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    Consumer Discipline and the Work of Audiencing
    CUBITT, S ; Rutsky, RL ; Cohen, S (Berg Publishers, 2006)
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    Analogue and Digital
    CUBITT, S (SAGE Journal, 2006)
    In the brief fifty years of its history, computer arts have given rise to a number of schools. Early practitioners like Jordan Belson were interested in machinic contributions to the spiritual aspects of abstraction noted in the early 20th century by Malevich, Kandinsky and Mondrian. Certain artists insist that only engineering in software and hardware constitutes digital art, while the use of existing programmes and machines is dilettantism. Other schools have focused on interactivity, immersion or networking as constitutive factors of a distinctively digital art. And some artists (Young Hae Cheung, Vuk Cosic) renounce all high-level programming and interaction. While some commentators, especially in the 1990s, sought to distinguish the digital aesthetic from all previous aesthetic modes, increasingly scholars and critics have come round to a disputed and various but common belief in continuities between digital and previous arts.
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    The Fading of the Elves: ecology, eco-catastrophe, tehnopoly, and bio-security
    CUBITT, S ; Mathijs, E ; Pomerance, M (Rodopi, 2006)
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    Tactical Media
    CUBITT, S ; Sarikakis, K ; Thussu, D (Hampton Press, 2006)
    The world communicates. Contemporary physics and chemistry instruct us in the nature of an information universe and reveal the microdimensional infolding of space and time upon themselves in such ways that, in the fundamental laboratory demonstration of quantum effects, subatomic entities “communicate.” The trees communicate with the sun, the seas with the moon, our eyes with ancient light from dead galaxies, our skins with the cosmic background radiation. The inhabitants of this planet have evolved to receive the communications of their environment, migratory birds to sense magnetic fields, anchovies to follow the ocean currents, and humans to communicate. Among and between people, communication has taken on a special form. Like many animals, we externalize communication in acts of nest building and giving and receiving food. Unlike our cousins, we have also found complex ways of storing and retrieving communications. Storage is the origin of economics. Giving and withholding communication, or otherwise interrupting and redirecting the cosmic flow, is the basis on which we humans undertake our job of making futurity. It is also a favored way to acquire honor, divinity, a papacy, a throne, a Nobel prize, wealth, sex, notoriety, or whatever else in any period of history has become the name and icon of satisfaction. The tactic developed by the ancient priesthoods and perfected in the rise of finance capital is to become a node through which the maximum of communication passes and to secrete a tithe of that flow for personal, familial, clan, or caste monopoly.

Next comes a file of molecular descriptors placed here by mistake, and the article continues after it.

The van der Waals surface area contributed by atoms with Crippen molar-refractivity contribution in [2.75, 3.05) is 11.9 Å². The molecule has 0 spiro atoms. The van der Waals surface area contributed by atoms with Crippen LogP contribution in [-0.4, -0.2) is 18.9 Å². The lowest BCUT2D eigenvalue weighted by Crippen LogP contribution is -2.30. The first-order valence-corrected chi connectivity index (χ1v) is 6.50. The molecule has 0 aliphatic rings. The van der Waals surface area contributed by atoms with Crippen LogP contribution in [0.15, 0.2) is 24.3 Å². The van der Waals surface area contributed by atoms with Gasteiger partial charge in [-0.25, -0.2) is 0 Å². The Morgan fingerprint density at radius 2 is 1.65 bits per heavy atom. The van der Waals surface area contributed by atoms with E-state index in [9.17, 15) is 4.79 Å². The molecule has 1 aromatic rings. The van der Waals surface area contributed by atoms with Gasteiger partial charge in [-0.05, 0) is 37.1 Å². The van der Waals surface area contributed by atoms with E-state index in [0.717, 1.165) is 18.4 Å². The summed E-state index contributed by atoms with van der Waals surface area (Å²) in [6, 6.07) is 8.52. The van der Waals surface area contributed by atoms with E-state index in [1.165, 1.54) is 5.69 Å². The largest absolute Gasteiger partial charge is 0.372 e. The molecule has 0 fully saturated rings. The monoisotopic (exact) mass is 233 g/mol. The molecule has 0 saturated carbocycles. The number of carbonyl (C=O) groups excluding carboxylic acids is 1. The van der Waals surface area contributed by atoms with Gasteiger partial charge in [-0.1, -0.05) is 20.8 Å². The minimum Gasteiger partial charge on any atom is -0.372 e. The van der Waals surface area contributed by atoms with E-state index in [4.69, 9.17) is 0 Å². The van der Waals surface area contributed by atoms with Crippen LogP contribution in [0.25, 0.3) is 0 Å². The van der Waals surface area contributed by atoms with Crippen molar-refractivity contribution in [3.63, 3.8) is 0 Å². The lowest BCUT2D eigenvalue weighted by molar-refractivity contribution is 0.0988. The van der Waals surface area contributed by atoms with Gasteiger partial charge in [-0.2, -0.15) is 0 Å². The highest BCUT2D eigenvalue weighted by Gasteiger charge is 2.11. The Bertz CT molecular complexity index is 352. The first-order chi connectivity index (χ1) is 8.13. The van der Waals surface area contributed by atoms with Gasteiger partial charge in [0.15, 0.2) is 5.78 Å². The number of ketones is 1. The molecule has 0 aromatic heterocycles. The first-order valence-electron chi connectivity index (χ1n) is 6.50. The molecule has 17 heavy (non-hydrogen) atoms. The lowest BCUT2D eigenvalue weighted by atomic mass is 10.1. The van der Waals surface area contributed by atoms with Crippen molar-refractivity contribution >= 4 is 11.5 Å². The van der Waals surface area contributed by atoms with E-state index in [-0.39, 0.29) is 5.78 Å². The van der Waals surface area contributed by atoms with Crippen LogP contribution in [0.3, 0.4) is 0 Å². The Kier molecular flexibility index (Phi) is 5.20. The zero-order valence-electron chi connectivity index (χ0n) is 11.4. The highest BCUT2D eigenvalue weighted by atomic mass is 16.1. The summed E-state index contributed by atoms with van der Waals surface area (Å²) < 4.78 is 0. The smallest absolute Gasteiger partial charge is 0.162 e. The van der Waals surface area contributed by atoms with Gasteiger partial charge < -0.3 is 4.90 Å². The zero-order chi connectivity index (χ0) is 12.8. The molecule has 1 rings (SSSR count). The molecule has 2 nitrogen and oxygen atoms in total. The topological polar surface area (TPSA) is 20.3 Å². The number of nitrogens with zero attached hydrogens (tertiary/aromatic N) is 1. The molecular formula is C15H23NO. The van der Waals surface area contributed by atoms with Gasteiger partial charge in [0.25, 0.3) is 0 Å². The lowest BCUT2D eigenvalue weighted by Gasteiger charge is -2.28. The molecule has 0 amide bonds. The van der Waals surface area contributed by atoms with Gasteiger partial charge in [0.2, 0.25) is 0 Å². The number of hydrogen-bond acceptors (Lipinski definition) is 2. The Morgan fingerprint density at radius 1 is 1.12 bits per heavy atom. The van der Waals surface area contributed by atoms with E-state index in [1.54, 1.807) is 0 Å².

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    Grayscale video and the shift to color
    Cubitt, S (Taylor & Francis (Routledge), 2006-12-01)
    As Paul Simon once sang, “Everything looks worse in black and white.” Metaphorically speaking, at least, I have to agree. When we begin the process of working through a significant artistic change like the movement from grayscale to color in artists’ video works, there is an overambitious temptation to speak in terms of the relations among technology, art practice, institutional policies, and critical discourse for a period of more than a decade. There, in black and white, is the problem. There is simply too much data We also believe that the significant change was the move from analogue to digital video cameras and editing. But as Marshall McLuhan skips over the shift from volumen to codex in the rush to printing, so media-art historians risk missing an essential step in the race to computer generated imaging. The solution in black and white: monochrome, and the arrival of color.